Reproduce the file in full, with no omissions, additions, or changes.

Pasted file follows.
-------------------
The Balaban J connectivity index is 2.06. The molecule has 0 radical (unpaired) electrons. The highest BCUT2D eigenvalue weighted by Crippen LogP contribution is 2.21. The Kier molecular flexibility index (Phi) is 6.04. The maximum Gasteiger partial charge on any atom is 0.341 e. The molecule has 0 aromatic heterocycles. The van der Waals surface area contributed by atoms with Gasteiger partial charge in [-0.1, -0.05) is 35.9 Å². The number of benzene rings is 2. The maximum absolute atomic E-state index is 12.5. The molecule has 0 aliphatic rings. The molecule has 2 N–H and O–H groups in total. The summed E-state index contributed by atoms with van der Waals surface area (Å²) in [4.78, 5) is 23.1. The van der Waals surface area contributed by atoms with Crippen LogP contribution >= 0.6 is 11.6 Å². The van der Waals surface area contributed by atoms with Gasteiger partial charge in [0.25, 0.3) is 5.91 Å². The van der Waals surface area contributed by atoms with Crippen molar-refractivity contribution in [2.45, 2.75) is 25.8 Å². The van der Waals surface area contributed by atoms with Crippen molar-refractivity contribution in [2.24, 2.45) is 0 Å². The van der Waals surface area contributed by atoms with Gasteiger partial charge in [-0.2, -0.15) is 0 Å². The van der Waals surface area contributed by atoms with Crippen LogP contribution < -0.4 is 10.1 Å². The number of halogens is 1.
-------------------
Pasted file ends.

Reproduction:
The Balaban J connectivity index is 2.06. The molecule has 0 radical (unpaired) electrons. The highest BCUT2D eigenvalue weighted by Crippen LogP contribution is 2.21. The Kier molecular flexibility index (Phi) is 6.04. The maximum Gasteiger partial charge on any atom is 0.341 e. The molecule has 0 aromatic heterocycles. The van der Waals surface area contributed by atoms with Gasteiger partial charge in [-0.1, -0.05) is 35.9 Å². The number of benzene rings is 2. The maximum absolute atomic E-state index is 12.5. The molecule has 0 aliphatic rings. The molecule has 2 N–H and O–H groups in total. The summed E-state index contributed by atoms with van der Waals surface area (Å²) in [4.78, 5) is 23.1. The van der Waals surface area contributed by atoms with Crippen LogP contribution >= 0.6 is 11.6 Å². The van der Waals surface area contributed by atoms with Gasteiger partial charge in [0.25, 0.3) is 5.91 Å². The van der Waals surface area contributed by atoms with Crippen molar-refractivity contribution in [2.45, 2.75) is 25.8 Å². The van der Waals surface area contributed by atoms with Crippen molar-refractivity contribution in [2.24, 2.45) is 0 Å². The van der Waals surface area contributed by atoms with Gasteiger partial charge in [-0.2, -0.15) is 0 Å². The van der Waals surface area contributed by atoms with Crippen LogP contribution < -0.4 is 10.1 Å². The number of halogens is 1.